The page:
Fear and joy is not a likely pair.  Usually, we experience one or the other.  We fear of those things we do not understand or are uncertain about; and joy over the things in which we are confident and hopeful.

The women were fearful and filled with joy, however, because that’s what happened when they confronted the greatest truth known to humanity: that in raising Jesus from the dead, God began a new work in which the kingdom of heaven broke into our earthly realm in a mighty and transformative way.

Ever since they joined Jesus, the disciples knew that there was something about this fellow from Galilee.  He healed the sick, partnered with outcasts, spoke with authority that stumped the religious officials, and performed miracles.

It was frightening to be in Jesus’ presence: Each disciple recognized that their lives were at stake, and each disciple had to choose every day whether they would follow Jesus.

At the end of Holy Week, however, that fear came to a crescendo as their Lord was executed in the worst way possible.  The disciples ran for the hills; it wasn’t Jesus they feared, it was Rome and the Jewish authorities who put to death the only hope they had.

Why did the women fear, then, if they knew that Jesus rose from the dead?  Wouldn’t they have remembered all that Jesus told them about having to die for the sins of the world and overcome death itself so that those who believed would receive eternal life?

They were fearful because the resurrection event confounded their very beliefs in what was possible.  No one before that time had ever been resurrected from the dead in the way that Jesus was.  He was now at the right hand of God, and all authority had been granted unto him.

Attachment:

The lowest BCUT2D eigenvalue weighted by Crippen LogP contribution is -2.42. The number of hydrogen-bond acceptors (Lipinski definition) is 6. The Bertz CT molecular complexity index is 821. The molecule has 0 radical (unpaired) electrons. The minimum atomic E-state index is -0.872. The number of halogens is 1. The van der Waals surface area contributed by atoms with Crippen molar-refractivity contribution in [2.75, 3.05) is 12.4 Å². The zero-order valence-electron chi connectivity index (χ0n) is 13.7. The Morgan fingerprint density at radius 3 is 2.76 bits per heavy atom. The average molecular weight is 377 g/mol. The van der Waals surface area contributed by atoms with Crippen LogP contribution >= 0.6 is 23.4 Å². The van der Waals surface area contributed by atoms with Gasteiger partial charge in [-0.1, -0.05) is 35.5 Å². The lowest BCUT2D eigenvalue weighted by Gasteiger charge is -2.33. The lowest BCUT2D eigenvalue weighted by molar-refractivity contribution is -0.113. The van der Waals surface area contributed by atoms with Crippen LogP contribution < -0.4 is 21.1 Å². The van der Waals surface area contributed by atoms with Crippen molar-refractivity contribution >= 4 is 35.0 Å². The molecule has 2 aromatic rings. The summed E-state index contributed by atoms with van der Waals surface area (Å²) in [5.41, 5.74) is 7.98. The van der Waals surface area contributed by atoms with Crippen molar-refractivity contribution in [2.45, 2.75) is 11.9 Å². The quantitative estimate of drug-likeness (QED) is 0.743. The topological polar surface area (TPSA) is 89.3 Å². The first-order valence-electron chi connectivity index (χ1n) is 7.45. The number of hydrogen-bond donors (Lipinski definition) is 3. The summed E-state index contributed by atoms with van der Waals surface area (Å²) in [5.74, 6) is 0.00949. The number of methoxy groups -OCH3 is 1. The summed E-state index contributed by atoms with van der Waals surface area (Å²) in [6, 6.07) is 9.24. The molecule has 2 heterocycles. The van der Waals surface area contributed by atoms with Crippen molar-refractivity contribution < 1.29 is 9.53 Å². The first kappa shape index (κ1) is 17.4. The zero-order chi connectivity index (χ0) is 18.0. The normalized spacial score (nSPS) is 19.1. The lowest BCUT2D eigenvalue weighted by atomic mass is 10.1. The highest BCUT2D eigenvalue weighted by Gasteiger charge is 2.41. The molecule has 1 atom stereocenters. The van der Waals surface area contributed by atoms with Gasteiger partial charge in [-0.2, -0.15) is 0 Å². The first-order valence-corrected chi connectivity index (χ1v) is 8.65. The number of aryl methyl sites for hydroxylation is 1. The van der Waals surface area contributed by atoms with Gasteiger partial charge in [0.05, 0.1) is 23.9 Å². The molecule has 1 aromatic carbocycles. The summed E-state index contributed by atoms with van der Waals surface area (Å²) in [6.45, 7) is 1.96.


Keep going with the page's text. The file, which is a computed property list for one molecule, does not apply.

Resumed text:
That was an awesome premise, and it made the women shake in their boots.

The women were also filled with great joy.  God certainly did something in and through Jesus Christ that caused them to be scared, but there was an unyielding notion that Jesus’ resurrection insured all of their resurrections when that great Day of the Lord finally arrived.

Jesus’ life and presence guaranteed that their lives would also inevitably be different.  They would have access to God under the umbrella of grace, mercy, and reconciliation.  Who wouldn’t feel profound joy in that truth?

Even today, nearly two thousand years later, we experience faith with a profound sense of fear on the one hand and inexplicable joy in the other hand.

In the death and resurrection of Christ, we catch glimpses of our present (death) and our future (resurrection).  Fear and joy, indeed.

But we also fear the Risen Christ to the point that we avoid him sometimes.  We don’t invite him fully into our lives.  We hide things from him.  We cower in the shadows when his light pierces our darkness.

Although this particular word, “fear”, in the Bible may also be translated as awe, I like to think that fear is accurate in this context because we are afraid of God no matter how much we know God’s grace covers us for all eternity.

Joy is also present in our lives because when Christ died, our old life died with him.  Jesus’ life represents the freedom that comes with God’s total forgiveness.

Rudolph Otto, in his book The Idea of the Holy, noted that people experience God as one who is “mysterium tremendum et fascinans.”  He is mysterious and tremendous, and because of that, God’s presence is intimidating.

But God is fascinating: We know that God’s agenda for our life and for all creation is something that fills us with unspeakable peace that surpasses all understanding.

As we come to God, we may have confusing, conflicting feelings of both fear and joy.  In the end, however, we worship a living Savior who accepts us just as we are.

 

Easter Christ-Clothes include compassion and forgiveness